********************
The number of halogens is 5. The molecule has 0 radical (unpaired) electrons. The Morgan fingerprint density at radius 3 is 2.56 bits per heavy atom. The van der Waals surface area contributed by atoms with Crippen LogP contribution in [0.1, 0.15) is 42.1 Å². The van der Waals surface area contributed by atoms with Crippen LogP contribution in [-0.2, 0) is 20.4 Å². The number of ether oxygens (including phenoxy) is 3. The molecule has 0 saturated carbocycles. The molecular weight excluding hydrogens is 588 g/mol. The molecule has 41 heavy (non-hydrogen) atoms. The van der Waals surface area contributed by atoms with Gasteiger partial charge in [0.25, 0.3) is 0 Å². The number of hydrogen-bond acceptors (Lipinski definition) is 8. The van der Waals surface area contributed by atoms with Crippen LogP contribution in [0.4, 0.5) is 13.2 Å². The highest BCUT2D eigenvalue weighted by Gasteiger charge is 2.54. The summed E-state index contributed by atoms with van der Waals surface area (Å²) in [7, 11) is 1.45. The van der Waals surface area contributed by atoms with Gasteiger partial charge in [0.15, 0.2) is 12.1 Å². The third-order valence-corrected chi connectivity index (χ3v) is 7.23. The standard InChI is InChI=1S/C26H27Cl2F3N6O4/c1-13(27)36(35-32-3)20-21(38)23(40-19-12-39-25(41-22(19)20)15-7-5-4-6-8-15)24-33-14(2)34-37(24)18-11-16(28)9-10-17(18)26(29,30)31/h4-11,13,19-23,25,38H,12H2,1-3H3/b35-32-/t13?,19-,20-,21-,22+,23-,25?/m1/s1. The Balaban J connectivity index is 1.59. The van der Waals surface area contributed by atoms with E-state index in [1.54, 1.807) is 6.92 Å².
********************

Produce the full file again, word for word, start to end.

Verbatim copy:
The number of halogens is 5. The molecule has 0 radical (unpaired) electrons. The Morgan fingerprint density at radius 3 is 2.56 bits per heavy atom. The van der Waals surface area contributed by atoms with Crippen LogP contribution in [0.1, 0.15) is 42.1 Å². The van der Waals surface area contributed by atoms with Crippen LogP contribution in [-0.2, 0) is 20.4 Å². The number of ether oxygens (including phenoxy) is 3. The molecule has 0 saturated carbocycles. The molecular weight excluding hydrogens is 588 g/mol. The molecule has 41 heavy (non-hydrogen) atoms. The van der Waals surface area contributed by atoms with Gasteiger partial charge in [0.25, 0.3) is 0 Å². The number of hydrogen-bond acceptors (Lipinski definition) is 8. The van der Waals surface area contributed by atoms with Crippen LogP contribution in [0.4, 0.5) is 13.2 Å². The highest BCUT2D eigenvalue weighted by Gasteiger charge is 2.54. The summed E-state index contributed by atoms with van der Waals surface area (Å²) in [7, 11) is 1.45. The van der Waals surface area contributed by atoms with Gasteiger partial charge in [0.15, 0.2) is 12.1 Å². The third-order valence-corrected chi connectivity index (χ3v) is 7.23. The standard InChI is InChI=1S/C26H27Cl2F3N6O4/c1-13(27)36(35-32-3)20-21(38)23(40-19-12-39-25(41-22(19)20)15-7-5-4-6-8-15)24-33-14(2)34-37(24)18-11-16(28)9-10-17(18)26(29,30)31/h4-11,13,19-23,25,38H,12H2,1-3H3/b35-32-/t13?,19-,20-,21-,22+,23-,25?/m1/s1. The Balaban J connectivity index is 1.59. The van der Waals surface area contributed by atoms with E-state index in [1.54, 1.807) is 6.92 Å².